Officers from across the Met increased their activity to clamp down on violence as part of the ‘Winter Nights’ operation.
The five-week operation, which ran between 1 December and 9 January, resulted in:
111 knives removed from the streets;
66 other offensive weapons seized;
14 firearms recovered;
402 other illegal items, such as drugs, seized;
3,041 engagements, including community meetings and events with young people, where officers listened to local concerns and gave crime prevention advice;
385 licensing visits, to ensure these premises are a safe environment, helping to reduce night time economy crime;
2,048 arrests for various violence-related offences, including sexual offences.
These results were achieved by officers deploying to hotspot locations to tackle violence and robbery in the run up to Christmas. Officers flooded specific areas based on intelligence, and carried out proactive operations to prevent these crimes from happening in the first place.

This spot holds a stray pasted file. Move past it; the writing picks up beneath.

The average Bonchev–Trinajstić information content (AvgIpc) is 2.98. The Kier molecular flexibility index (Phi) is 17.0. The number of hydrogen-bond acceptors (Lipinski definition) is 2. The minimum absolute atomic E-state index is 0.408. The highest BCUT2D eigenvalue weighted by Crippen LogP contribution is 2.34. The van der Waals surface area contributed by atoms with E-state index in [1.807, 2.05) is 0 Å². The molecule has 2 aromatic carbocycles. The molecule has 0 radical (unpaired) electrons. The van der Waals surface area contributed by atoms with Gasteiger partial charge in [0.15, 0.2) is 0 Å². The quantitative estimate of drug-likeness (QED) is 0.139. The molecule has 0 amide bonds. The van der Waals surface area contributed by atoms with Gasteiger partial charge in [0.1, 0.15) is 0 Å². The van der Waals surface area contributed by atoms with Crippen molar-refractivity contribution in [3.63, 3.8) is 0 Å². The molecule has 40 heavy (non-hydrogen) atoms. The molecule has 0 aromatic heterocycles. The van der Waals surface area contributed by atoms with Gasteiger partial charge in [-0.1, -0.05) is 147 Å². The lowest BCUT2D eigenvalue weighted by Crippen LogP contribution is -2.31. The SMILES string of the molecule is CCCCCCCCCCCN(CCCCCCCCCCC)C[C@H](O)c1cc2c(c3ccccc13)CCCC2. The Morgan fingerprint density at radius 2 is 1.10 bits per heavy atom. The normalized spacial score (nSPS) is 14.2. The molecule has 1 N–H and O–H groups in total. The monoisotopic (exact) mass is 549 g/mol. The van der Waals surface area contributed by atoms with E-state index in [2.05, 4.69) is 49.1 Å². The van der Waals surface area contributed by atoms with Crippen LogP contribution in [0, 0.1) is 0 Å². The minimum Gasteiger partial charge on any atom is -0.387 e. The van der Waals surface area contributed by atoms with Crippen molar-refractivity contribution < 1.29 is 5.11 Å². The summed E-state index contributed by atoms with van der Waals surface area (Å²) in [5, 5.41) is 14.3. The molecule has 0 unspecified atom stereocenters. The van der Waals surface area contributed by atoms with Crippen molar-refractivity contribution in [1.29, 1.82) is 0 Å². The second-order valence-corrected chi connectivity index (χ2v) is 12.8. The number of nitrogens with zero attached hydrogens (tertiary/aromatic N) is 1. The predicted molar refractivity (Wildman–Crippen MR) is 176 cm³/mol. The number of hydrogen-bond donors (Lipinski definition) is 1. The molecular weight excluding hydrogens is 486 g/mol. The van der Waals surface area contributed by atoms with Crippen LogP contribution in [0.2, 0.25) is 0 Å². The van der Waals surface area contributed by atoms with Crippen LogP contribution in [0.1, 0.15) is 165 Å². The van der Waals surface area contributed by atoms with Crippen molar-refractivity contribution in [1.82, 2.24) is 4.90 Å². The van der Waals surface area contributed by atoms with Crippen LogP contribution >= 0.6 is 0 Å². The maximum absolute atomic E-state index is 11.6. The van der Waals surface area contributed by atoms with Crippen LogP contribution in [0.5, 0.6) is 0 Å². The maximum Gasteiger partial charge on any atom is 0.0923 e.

There was a strong focus on tackling violence against women and girls and preventing predatory offending. High-visibility patrols were carried out to reassure local communities and protect the public, and officers worked alongside the newly-formed Town Centre Teams to target alcohol-related crime within the night time economy.
Officers also cracked down on high harm offenders, carrying out 95 arrest warrants, as well as conducting numerous weapon sweeps to find hidden or discarded weapons.
Commander Alex Murray, the Met’s violence lead, said: “The festive season can bring unique challenges to policing, however our top priority continues to be suppressing violence; stopping people getting hurt; and saving lives.
“Winter Nights was an extension of our ongoing activity, and last year we saw positive reductions across violent crime categories, including a 32 per cent decrease in knife crime. We are absolutely determined to maintain that downward trend as we head into 2022.
“To help us achieve this, it is crucial that Londoners tell us, or the independent charity Crimestoppers, about any information they have about violent crime. We must all work together to stop violence and the devastation it causes to families and wider communities.”